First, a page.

The BBC has released a public beta of its own software application for watching video online, hoping to engage younger people who are consuming more and more of their content over the Internet.
Other British broadcasters have released video players, but the BBC -- which has been trying to transform itself amid falling viewer numbers -- hopes to attract users by making its vast programming archives available globally.
Called the iPlayer, the software lets people search for and download BBC programs and then watch them later within a certain time limit, a concept called on-demand viewing. Later, the BBC will allow people to watched streamed programs in real time as they are shown on television.
The service won't just be for the U.K. BBC Worldwide, the BBC's commercial branch, hopes to launch a commercial version of the iPlayer next year in the U.S. and Australia. Overseas users will have to pay to watch ad-free BBC content, or choose to view content with advertisements for free.
"We obviously want to replicate the service around the world because there's a huge following for BBC content," a BBC spokeswoman said Friday. "It makes sense for us to focus on English-speaking countries first."
As structured now, the iPlayer lets U.K. residents watch some programs that aired during the previous week for free and without advertising. After users download a program, they have 30 days to watch it before the program deletes itself. Once users begin watching a program, they can start and stop it or watch as many times as they want for a week before the program deletes itself.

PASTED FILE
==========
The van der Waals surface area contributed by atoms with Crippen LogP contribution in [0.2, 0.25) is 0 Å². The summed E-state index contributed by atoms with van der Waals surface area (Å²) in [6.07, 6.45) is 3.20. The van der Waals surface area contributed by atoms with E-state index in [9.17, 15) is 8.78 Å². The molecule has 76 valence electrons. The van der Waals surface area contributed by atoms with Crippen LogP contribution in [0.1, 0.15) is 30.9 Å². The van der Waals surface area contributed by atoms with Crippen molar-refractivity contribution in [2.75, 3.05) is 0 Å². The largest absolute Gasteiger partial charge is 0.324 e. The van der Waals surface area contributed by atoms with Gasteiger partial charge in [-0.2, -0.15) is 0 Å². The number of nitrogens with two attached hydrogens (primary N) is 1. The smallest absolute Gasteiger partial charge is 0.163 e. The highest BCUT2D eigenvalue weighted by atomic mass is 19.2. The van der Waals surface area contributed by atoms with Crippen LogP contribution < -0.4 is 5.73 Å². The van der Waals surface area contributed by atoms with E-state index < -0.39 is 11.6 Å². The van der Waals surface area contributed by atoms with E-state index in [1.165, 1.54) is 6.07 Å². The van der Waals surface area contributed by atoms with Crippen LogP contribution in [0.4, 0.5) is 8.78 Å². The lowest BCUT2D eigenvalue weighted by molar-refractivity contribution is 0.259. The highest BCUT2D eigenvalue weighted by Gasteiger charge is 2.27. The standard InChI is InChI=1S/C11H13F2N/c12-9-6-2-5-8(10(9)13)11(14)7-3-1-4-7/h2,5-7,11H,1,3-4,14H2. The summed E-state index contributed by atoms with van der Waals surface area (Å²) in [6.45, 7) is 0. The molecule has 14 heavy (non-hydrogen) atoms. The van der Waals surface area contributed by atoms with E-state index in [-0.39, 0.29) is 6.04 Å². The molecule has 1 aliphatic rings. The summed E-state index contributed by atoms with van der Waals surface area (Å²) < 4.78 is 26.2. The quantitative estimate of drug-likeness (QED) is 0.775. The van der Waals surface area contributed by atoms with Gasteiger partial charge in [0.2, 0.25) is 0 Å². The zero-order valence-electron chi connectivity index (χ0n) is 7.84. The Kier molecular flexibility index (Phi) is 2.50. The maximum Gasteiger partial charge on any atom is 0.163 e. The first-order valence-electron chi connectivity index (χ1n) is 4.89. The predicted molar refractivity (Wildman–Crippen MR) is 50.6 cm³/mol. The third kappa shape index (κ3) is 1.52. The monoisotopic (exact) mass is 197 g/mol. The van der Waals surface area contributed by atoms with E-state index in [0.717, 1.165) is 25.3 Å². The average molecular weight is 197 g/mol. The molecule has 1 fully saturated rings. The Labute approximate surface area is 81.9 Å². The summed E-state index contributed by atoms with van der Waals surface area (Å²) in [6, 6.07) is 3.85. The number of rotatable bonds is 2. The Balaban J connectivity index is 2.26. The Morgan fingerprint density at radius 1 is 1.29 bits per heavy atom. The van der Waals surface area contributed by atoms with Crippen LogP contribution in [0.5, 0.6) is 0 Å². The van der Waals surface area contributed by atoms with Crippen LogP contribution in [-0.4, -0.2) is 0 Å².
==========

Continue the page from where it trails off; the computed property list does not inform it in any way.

The iPlayer presently works only with Microsoft Corp.'s Windows XP OS, which has ignited criticisms that the BBC spent taxpayer money to support just a single vendor and a certain number of users. Users must also have Microsoft Windows Media Player version 10 or later.
The Open Source Consortium, an 80-member group dedicated to open-source software, has complained to British regulators as well as the BBC Trust over the iPlayer's OS limitations, saying it excludes about 25 percent of computer users.
But the BBC plans to release a version for Apple's OS as well as Microsoft's Vista by the end of this year. A BBC spokeswoman was unsure if a Linux version is planned, but "basically we want to ensure it is available on all platforms," she said. "We started with Microsoft because it opens it up to the biggest audience."
The BBC also wants to eventually create a version for mobile phones and other platforms, part of the broadcaster's "Creative Future" strategy to expand how it distributes content.
About 15,000 users participated in a closed beta for the iPlayer that ended Friday. The BBC said it will allow a gradual increase in the number of public beta testers over the next few months, with a full launch of the iPlayer later this year.
The BBC has set up an automated workflow that aims to quickly repurpose programs for the iPlayer. Red Bee Media, a digital media technology company, adds metadata to programs to make it easier for users to find them through searches, as well as transcoding the programs and ensuring their quality.
Siemens is in charge of the technical infrastructure, such as applying the digital rights licenses. The BBC is also using VeriSign's Kontiki Broadband Delivery Service software, which uses P-to-P (peer-to-peer) technology to download and distribute video.